The Web has changed your life, your death and what you leave behind. Your heirlooms like photos, videos and letters are now stored in digital form and - in many cases - on servers that you don't own like those of Flickr, YouTube and Gmail. What should happen to your "legacy" data? With over 285,000 Facebook users set to die this year, you really should think about it. The Internet generation is coming of age and this issue is only growing. We have to respond with new legal frameworks and standards to support this change. The good news is that entrepreneurs, attorneys, archivists and scholars are already working on solutions. Join us to learn what happens to your digital life after you die and what's being done to give you a say in it.
At DeathAndDigitalLegacy.com, Adele McAlear explores the relationship between death, social media and technology. Researching, speaking and consulting on digital legacy, she seeks to help people understand the personal, social, legal and business implications of all that they leave behind. Adele’s expertise has been featured in The New York Times, The Wall Street Journal, CBC Radio, The Canadian Press, and in other international media. Notably, her article on digital legacy was published in Kulturaustausch, the respected German-language journal for international cultural perspectives. Named one of the Top 10 Most Influential Women in Social Media in Canada, Adele McAlear is an early adopter of social media and a technology enthusiast who lives much of her life on the web. Based in Montreal, her marketing blog is at AdeleMcAlear.com.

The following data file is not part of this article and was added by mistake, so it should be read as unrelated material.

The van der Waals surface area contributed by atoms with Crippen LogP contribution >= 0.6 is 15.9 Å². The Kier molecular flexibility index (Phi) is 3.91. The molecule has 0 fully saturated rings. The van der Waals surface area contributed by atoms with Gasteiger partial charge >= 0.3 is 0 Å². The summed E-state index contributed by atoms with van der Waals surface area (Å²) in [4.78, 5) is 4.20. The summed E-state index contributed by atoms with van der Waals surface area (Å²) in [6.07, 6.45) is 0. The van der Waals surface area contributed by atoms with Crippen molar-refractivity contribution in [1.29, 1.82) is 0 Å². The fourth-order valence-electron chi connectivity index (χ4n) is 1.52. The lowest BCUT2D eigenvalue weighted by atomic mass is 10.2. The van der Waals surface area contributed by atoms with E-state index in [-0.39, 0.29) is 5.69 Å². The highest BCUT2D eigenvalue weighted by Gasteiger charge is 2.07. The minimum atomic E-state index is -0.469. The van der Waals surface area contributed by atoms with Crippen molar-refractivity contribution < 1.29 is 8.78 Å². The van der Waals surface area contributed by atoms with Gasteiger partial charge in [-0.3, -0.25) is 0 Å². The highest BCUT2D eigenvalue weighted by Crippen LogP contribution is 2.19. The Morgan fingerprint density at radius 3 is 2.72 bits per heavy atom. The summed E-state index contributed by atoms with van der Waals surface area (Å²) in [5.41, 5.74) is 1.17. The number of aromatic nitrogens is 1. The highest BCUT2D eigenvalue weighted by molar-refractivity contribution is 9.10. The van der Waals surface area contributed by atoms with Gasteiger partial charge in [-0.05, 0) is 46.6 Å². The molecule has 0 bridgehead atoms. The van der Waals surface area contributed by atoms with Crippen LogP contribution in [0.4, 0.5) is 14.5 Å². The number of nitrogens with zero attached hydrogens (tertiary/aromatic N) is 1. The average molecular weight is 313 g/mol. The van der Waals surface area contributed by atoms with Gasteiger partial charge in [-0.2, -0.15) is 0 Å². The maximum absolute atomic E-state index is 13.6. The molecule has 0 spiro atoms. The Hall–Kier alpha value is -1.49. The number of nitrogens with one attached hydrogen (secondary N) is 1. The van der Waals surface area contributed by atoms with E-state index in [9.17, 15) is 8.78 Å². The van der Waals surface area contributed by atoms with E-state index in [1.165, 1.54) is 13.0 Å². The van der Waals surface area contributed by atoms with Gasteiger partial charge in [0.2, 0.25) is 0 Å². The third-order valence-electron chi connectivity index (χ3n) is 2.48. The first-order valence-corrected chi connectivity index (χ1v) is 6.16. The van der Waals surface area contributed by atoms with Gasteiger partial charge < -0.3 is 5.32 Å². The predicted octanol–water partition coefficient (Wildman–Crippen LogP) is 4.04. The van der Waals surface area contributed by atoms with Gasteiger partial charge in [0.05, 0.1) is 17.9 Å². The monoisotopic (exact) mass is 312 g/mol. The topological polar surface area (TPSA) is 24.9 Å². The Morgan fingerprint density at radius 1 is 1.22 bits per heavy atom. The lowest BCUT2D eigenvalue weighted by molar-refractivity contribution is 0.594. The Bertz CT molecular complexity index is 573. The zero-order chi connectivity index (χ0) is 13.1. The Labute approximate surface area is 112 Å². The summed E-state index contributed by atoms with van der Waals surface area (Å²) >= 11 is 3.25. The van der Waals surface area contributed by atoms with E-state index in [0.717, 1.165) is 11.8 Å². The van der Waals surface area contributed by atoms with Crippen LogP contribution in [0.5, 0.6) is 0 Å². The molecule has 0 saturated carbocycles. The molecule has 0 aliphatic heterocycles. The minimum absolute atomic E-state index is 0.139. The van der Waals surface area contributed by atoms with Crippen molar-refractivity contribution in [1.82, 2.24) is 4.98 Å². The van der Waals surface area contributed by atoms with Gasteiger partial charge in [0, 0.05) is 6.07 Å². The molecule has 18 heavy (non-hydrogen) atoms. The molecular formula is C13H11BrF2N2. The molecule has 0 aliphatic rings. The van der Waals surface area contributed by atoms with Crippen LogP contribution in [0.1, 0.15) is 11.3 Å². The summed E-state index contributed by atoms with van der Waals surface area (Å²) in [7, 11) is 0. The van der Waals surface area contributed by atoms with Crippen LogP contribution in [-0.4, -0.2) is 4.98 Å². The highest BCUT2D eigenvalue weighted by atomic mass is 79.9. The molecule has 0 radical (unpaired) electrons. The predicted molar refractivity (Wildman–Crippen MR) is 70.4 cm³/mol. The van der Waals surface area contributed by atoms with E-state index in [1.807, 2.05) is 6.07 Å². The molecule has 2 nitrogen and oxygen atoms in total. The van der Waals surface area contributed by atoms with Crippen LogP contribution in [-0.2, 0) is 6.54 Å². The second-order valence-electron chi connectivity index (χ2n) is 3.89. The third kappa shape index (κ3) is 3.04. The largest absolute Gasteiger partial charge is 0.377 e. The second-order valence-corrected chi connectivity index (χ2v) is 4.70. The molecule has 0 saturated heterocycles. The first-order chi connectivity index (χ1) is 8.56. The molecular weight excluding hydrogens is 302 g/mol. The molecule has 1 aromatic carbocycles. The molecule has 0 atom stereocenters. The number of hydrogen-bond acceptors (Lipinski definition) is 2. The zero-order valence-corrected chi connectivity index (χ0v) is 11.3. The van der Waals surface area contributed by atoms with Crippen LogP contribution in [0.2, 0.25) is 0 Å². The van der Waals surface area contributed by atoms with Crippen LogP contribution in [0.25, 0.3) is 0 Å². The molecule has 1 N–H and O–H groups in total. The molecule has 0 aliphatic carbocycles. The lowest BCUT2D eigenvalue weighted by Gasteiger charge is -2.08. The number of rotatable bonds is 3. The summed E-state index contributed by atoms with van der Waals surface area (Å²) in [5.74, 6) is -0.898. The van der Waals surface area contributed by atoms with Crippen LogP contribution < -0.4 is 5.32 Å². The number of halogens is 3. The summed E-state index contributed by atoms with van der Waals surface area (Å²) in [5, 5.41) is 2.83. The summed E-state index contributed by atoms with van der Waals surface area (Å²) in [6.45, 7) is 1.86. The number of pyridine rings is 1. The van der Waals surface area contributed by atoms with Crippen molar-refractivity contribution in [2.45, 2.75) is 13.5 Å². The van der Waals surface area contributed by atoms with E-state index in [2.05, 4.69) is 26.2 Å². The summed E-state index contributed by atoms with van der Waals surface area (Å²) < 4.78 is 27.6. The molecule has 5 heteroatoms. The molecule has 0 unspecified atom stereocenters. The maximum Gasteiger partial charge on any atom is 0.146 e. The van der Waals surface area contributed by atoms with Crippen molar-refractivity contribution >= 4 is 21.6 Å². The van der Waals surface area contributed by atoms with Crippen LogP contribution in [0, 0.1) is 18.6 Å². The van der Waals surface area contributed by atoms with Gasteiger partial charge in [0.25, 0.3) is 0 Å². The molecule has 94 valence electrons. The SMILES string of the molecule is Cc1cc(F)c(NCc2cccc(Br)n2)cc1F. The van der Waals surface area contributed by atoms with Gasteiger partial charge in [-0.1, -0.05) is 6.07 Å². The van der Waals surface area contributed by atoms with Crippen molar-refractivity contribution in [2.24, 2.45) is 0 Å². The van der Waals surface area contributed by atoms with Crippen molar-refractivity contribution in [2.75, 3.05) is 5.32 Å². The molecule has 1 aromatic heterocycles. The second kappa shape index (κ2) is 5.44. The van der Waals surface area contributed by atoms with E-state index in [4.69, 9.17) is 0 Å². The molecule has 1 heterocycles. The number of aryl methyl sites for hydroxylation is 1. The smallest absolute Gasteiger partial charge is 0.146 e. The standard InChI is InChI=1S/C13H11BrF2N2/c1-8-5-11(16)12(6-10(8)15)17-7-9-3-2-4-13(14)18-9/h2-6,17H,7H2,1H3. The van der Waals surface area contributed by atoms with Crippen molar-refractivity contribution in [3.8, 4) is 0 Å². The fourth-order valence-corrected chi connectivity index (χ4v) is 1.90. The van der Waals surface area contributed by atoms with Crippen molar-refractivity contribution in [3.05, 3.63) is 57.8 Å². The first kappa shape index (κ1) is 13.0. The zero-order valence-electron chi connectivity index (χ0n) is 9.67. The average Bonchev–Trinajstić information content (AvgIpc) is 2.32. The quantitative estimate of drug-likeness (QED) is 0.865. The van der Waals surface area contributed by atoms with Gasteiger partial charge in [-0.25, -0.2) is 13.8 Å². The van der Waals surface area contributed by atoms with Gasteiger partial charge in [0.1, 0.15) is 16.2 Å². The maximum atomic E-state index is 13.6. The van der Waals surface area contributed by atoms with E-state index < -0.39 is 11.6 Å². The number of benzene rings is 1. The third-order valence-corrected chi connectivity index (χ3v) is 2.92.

BIO for Dazza Greenwood, JD
Daniel "Dazza" Greenwood has focused his career on creating legislation and policy to support use of the Internet and enable online identity. He was previously a lecturer and researcher of law and technology at MIT and the MIT Media Lab where he developed identity, privacy, transactional and architectural solutions. Dazza runs the consultancy CIVICS.com, has led several open standards efforts and currently is helping to start up the eCitizen Foundation. Dazza brings his expertise in law, policy and online identity to the panel.
Evan Carroll is an experience designer, researcher and author. A leader in the budding digital death and legacy community, Evan is a blogger and co-founder at The Digital Beyond, a site dedicated to exploring the digital afterlife. He is co-author of the book, Your Digital Afterlife: When Facebook, Flickr and Twitter Are Your Estate, What’s Your Legacy? (New Riders Press, 2010). Evan holds a Bachelor of Science degree in Information Science and has completed additional graduate studies at UNC-Chapel Hill's School of Information and Library Science. He frequently writes and speaks about topics related to experience design and digital legacy. You can find Evan online at TheDigitalBeyond.com and EvanCarroll.net.
John is an interaction designer and ardent cultural observer who researches and writes about the mass adoption of digital tools. His work centers on the change digital technology is having on the way see ourselves and the we interact with each other.
John is one of the earliest scholars of the digital afterlife. He started his research in 2008 and has written and presented extensively on the topic.
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